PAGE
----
COMMITTED TO REMEMBER
Have you ever asked yourself how much you know about how the Jews of Europe were killed in the Holocaust? Surely, we know too much. But have you ever asked yourself - how did the Jews live before they had become victims? You will find that there is a troubling imbalance in how much we know about how they died than about how they lived.
When trying to learn about and understand the Holocaust, the thriving life of European Jewry prior to World War II cannot and must not be overlooked. While the Holocaust is primarily associated with death and destruction, learning about how Jews lived gives us a glance into the rich tapestry of culture that existed before European Jewry was destroyed. We cannot meet the Jews of Europe in the ghettos or at the entrance to the gas chambers. Decades of Holocaust related trips to Poland from around the world have unjustly done exactly this. Our approach is entirely different.
A total of approximately nine million Jews lived in the twenty-one countries that were later occupied by Germany during World War II. One of the the largest and oldest Jewish populations in Europe was concentrated in Poland. On the eve of World War II, 3.3 million Jews lived in Poland. Of these, 3.1 million were murdered by the Nazis and their collaborators. In a matter of a few single years, 800 years of Jewish life in Poland were destroyed.
In our imagination we often stereo-typically visualize Polish Jewry in black and white, as a uniform society that led a strictly observant Jewish religious life, spoke Yiddish, men with beards and women with a handkerchief to the heads who lived in small villages and towns (shtetls) and worked as poor merchants or craftsmen and were housewives, respectively. However, the Jewish population of Poland was far more diverse and colorful. A large portion would indeed fit the description above, but nonetheless, there were Polish Jews who were highly educated academics, there cosmopolitan Polish Jews who were assimilated into Polish culture, others who were Zionists who strove for a national Jewish homeland in the Land of Israel, and others who felt Jewish culturally - but Polish nationally, and seeing their future in Poland, they fought for equal rights and Jewish cultural freedom.
As we embark on a meaningful journey back to Poland, the land where some of the greatest developments in Jewish history have occurred throughout the centuries, and where consequently, the Germans will establish the factory of death that would claim the lives of six million European Jews, we will gain a glimpse into the lives of the Jews that were destroyed, thereby enabling us to learn not only about the events of the Holocaust, but why these events were so devastating and how ramifications of this great loss still resonate with us today.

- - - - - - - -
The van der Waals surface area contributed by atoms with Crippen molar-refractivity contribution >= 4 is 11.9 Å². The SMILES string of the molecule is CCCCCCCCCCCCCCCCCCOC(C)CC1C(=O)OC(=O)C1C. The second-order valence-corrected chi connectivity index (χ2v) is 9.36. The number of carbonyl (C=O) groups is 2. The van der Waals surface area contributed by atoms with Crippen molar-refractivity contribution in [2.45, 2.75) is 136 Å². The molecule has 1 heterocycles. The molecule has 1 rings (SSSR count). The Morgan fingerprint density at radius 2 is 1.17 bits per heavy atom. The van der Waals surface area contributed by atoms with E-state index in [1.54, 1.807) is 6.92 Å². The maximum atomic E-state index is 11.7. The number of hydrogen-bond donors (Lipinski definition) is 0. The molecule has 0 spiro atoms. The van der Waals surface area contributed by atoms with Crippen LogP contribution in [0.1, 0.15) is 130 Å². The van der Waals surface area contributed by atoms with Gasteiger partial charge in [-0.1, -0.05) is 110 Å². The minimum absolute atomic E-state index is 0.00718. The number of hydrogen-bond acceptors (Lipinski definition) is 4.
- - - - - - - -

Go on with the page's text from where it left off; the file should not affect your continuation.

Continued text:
Our journey will be a uniquely meaningful one. It will not be a simple sightseeing tour with a tour guide that tells you what happened here and what happened there. Our guides, all trained by the Yad VaShem training Program for Educational Tours to Poland, in Israel (the most prestigious Holocaust education, research and commemoration center in the world) have been trained to be educators, to invoke and facilitate critical thinking, to raise intricate moral questions and dilemmas, to present and analyze human complexities and to pick-apart the Holocaust as not only a Jewish catastrophe, but nonetheless, as a human tragedy - inflicted on human beings by human beings.
As we examine how the events of the Holocaust which led to the destruction of European Jews mainly on German- occupied Polish soil, we will confront the difficult questions surrounding the perpetrators,the bystanders, the Gentile rescuers, the survivors on the day of liberation and their unbelievable journey back to life. And finally, we will ask, how was it humanly possible? What are the universal teachings and understandings of the Holocaust that are relevant to our world today?
It is crucial to contextualize the Holocaust and on our journey will do so through the personal stories of real people and real communities, which will help us relate personally to those who had lived through it. The Holocaust did not only destroy lives of individuals; it destroyed communities, structured life, and a rich culture that has never been recreated. What was erased - had vanished forever. Exploring the Holocaust from this perspective of getting to know the Jews of Poland first by how they lived and not only how they died, will enable us to view the destruction process, the loss and tragedy, as more profound.